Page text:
MIT CIO Symposium 2017 elucidates the digital playbook

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The importance of culture

Setting targets and the instrumentation of business processes — and machines — also factor heavily into GE’s digital transformation, said CIO Jim Fowler, who is leading an effort to deliver $1 billion in productivity for the company. The company measures how many digital orders from customers come into GE, and it measures how much productivity is gained from the digitization (software and analytics) of machines and business processes, Fowler said. He believes that we will soon see workplaces where technology determines the business process — a departure from the traditional view that business processes are enabled by technology.

From left to right, Peter Weill, Jim Fowler, David Gledhill, Ross Meyercord and Lucille Mayer chat on stage at the MIT Sloan CIO Symposium in Cambridge, Mass.

But Fowler said that perhaps the most critical factor in achieving digital capability is the commitment from company leadership. At GE, it is Jeff Immelt, who sets the course and tracks the company’s progress, reviewing digital efficiency and revenue targets each month and also heading up GE’s committee on cybersecurity, a big issue as the company sets its sights on shifting from machine manufacturer to software titan.

At, said CIO Ross Meyercord, the ability to move quickly and at scale has helped make the company an $8 billion business, but continued success depends on continuous improvement. Teams have “to listen and learn,” he said, and not be so wedded to “the existing roadmap that they can’t interject … new ways to enhance a solution.” Digitized operations produce data that gives insight into what needs to be changed. To support that virtuous cycle of “learn, iterate and go” the company has a policy of “radical transparency,” Meyercord said. Grassroots innovation and shadow IT — or “citizen development,” as he prefers to call it — is pretty much self-governing. (Bad ideas get shot down by the crowd.)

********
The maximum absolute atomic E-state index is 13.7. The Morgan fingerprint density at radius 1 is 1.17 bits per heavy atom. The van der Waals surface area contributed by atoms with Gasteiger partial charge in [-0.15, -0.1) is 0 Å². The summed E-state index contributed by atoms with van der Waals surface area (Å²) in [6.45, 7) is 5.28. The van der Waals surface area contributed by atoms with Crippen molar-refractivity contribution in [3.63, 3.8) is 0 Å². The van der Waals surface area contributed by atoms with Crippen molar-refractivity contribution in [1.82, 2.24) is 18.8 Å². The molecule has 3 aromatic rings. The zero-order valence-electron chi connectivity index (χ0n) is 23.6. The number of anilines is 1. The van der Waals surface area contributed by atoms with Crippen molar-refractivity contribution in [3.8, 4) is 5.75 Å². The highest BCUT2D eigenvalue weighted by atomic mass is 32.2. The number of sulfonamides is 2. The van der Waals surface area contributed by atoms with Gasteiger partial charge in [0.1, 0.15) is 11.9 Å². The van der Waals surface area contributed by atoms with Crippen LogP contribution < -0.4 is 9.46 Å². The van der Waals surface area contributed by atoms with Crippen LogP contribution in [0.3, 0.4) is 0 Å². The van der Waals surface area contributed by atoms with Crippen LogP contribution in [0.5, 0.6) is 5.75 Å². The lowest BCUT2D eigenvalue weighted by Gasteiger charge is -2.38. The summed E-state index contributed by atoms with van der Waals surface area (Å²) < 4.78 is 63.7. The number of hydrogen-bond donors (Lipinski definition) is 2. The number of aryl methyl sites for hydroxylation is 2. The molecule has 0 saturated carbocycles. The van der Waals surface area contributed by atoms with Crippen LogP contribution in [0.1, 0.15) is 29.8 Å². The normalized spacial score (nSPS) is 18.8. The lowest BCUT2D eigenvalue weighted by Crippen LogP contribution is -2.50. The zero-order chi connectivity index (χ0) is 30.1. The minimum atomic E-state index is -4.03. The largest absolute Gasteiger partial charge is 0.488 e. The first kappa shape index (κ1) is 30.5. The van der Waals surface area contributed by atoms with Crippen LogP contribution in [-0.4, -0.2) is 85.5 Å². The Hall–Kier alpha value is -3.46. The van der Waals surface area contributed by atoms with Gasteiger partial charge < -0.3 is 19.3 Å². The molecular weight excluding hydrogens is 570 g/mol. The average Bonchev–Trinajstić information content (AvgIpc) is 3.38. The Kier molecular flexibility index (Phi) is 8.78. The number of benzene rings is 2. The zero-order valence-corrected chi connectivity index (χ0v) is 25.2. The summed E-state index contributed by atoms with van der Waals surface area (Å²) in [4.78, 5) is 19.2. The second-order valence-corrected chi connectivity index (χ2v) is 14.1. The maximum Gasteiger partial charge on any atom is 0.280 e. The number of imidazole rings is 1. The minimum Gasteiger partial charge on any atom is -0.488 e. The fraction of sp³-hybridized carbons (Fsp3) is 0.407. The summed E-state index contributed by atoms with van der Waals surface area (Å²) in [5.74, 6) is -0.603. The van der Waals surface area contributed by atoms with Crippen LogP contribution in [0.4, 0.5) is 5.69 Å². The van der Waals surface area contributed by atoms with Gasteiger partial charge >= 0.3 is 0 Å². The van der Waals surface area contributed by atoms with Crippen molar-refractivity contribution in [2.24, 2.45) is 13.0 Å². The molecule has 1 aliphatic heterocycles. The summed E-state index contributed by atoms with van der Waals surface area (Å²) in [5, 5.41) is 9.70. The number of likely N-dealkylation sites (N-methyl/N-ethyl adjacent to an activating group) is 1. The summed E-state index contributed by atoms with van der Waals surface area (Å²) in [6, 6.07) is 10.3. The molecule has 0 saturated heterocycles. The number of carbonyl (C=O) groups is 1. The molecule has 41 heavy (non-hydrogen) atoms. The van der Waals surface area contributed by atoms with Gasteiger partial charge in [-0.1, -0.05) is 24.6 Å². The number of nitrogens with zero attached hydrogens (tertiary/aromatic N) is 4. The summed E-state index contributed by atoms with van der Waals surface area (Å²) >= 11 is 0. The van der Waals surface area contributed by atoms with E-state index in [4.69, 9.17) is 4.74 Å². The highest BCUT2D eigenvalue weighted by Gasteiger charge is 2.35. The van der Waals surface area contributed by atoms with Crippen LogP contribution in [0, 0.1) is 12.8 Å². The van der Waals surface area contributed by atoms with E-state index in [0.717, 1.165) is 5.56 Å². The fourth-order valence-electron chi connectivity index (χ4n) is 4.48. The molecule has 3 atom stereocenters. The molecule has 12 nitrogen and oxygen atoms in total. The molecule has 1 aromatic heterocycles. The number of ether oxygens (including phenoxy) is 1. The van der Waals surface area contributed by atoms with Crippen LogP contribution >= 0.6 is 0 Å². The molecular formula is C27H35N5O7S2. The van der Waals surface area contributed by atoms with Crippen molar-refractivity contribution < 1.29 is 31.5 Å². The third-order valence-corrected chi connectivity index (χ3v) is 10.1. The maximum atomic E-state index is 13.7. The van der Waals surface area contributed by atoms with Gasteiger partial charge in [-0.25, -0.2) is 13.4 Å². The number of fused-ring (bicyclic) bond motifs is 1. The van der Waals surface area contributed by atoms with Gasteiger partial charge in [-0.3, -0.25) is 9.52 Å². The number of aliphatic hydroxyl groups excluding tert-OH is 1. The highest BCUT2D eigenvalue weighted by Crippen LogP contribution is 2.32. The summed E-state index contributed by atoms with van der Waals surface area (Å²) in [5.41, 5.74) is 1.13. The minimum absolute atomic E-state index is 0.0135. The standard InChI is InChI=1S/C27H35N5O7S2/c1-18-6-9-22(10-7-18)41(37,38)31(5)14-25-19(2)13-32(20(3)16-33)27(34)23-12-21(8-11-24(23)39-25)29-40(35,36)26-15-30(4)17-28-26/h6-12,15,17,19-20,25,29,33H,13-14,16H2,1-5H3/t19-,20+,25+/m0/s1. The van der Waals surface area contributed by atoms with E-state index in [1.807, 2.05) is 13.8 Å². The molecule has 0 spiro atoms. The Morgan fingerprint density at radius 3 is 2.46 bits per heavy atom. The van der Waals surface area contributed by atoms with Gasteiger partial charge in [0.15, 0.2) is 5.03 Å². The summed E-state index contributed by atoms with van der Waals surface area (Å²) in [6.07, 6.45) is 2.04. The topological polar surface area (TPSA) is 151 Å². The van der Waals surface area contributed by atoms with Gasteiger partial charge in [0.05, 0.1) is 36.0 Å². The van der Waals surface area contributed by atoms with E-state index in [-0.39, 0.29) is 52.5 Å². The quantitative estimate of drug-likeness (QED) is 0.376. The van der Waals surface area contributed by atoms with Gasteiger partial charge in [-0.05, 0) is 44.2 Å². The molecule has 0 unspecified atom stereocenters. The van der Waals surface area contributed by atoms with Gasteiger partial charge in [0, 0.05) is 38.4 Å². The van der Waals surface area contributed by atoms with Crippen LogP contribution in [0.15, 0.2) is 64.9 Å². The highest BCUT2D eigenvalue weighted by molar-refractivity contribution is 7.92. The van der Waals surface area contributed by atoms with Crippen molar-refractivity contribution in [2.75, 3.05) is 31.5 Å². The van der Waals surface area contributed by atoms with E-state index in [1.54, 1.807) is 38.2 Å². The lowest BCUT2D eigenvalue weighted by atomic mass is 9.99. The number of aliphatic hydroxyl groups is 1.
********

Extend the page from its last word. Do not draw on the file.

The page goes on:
Lucille Mayer, head of client experience delivery and global innovation at BNY Mellon, said the bank is using its new NEXEN digital platform to effect internal efficiencies and create digital business services that cross product lines. The CEOs of each of the product lines have digital objectives to meet each year. “You need to bring technology and the business closer together. That is the holy grail,” she said. And it takes “education on both sides,” she added, but begins with a big change in perspective by the business.

“Technology really is the business. Technology is not waiting to be told what to do,” she said. “Technology is an actual partner at the table helping to bring the proper techniques to actually transform the business model to become more digital — and that’s really what’s going to survive going forward.”

That’s a big culture change for most companies, not just a 333-year-old bank.